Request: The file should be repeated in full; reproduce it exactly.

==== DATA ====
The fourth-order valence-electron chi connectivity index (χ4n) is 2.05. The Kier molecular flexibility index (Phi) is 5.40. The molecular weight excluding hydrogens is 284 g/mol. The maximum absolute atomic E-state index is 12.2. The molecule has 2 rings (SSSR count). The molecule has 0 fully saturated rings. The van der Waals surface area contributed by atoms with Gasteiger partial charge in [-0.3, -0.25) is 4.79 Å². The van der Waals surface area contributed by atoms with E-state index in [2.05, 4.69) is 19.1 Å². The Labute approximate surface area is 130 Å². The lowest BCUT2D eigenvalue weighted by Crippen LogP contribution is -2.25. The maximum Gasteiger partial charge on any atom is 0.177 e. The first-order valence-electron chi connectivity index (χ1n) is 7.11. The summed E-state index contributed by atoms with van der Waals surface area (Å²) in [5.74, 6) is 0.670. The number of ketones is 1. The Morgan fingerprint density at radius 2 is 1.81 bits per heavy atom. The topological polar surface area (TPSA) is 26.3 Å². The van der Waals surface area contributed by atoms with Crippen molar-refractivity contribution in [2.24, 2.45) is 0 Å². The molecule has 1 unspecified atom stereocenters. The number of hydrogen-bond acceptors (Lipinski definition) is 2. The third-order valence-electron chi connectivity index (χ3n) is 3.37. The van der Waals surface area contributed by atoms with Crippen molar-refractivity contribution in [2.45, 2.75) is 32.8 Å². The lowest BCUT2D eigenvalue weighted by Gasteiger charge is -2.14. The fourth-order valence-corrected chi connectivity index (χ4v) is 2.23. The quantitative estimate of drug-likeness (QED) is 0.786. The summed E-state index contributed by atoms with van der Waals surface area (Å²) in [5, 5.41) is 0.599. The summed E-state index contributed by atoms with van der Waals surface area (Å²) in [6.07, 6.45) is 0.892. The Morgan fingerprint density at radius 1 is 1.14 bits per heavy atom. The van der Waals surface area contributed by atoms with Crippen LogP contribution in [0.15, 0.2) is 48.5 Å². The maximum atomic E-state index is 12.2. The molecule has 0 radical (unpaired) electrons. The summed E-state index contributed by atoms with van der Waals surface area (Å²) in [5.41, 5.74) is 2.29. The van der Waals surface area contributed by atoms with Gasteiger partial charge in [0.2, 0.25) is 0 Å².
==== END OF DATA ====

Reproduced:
The fourth-order valence-electron chi connectivity index (χ4n) is 2.05. The Kier molecular flexibility index (Phi) is 5.40. The molecular weight excluding hydrogens is 284 g/mol. The maximum absolute atomic E-state index is 12.2. The molecule has 2 rings (SSSR count). The molecule has 0 fully saturated rings. The van der Waals surface area contributed by atoms with Gasteiger partial charge in [-0.3, -0.25) is 4.79 Å². The van der Waals surface area contributed by atoms with E-state index in [2.05, 4.69) is 19.1 Å². The Labute approximate surface area is 130 Å². The lowest BCUT2D eigenvalue weighted by Crippen LogP contribution is -2.25. The maximum Gasteiger partial charge on any atom is 0.177 e. The first-order valence-electron chi connectivity index (χ1n) is 7.11. The summed E-state index contributed by atoms with van der Waals surface area (Å²) in [5.74, 6) is 0.670. The number of ketones is 1. The Morgan fingerprint density at radius 2 is 1.81 bits per heavy atom. The topological polar surface area (TPSA) is 26.3 Å². The van der Waals surface area contributed by atoms with Crippen molar-refractivity contribution in [2.24, 2.45) is 0 Å². The molecule has 1 unspecified atom stereocenters. The number of hydrogen-bond acceptors (Lipinski definition) is 2. The third-order valence-electron chi connectivity index (χ3n) is 3.37. The van der Waals surface area contributed by atoms with Crippen molar-refractivity contribution in [2.45, 2.75) is 32.8 Å². The lowest BCUT2D eigenvalue weighted by Gasteiger charge is -2.14. The fourth-order valence-corrected chi connectivity index (χ4v) is 2.23. The quantitative estimate of drug-likeness (QED) is 0.786. The summed E-state index contributed by atoms with van der Waals surface area (Å²) in [5, 5.41) is 0.599. The summed E-state index contributed by atoms with van der Waals surface area (Å²) in [6.07, 6.45) is 0.892. The Morgan fingerprint density at radius 1 is 1.14 bits per heavy atom. The van der Waals surface area contributed by atoms with Crippen LogP contribution in [0.15, 0.2) is 48.5 Å². The maximum atomic E-state index is 12.2. The molecule has 0 radical (unpaired) electrons. The summed E-state index contributed by atoms with van der Waals surface area (Å²) in [5.41, 5.74) is 2.29. The van der Waals surface area contributed by atoms with Gasteiger partial charge in [0.2, 0.25) is 0 Å².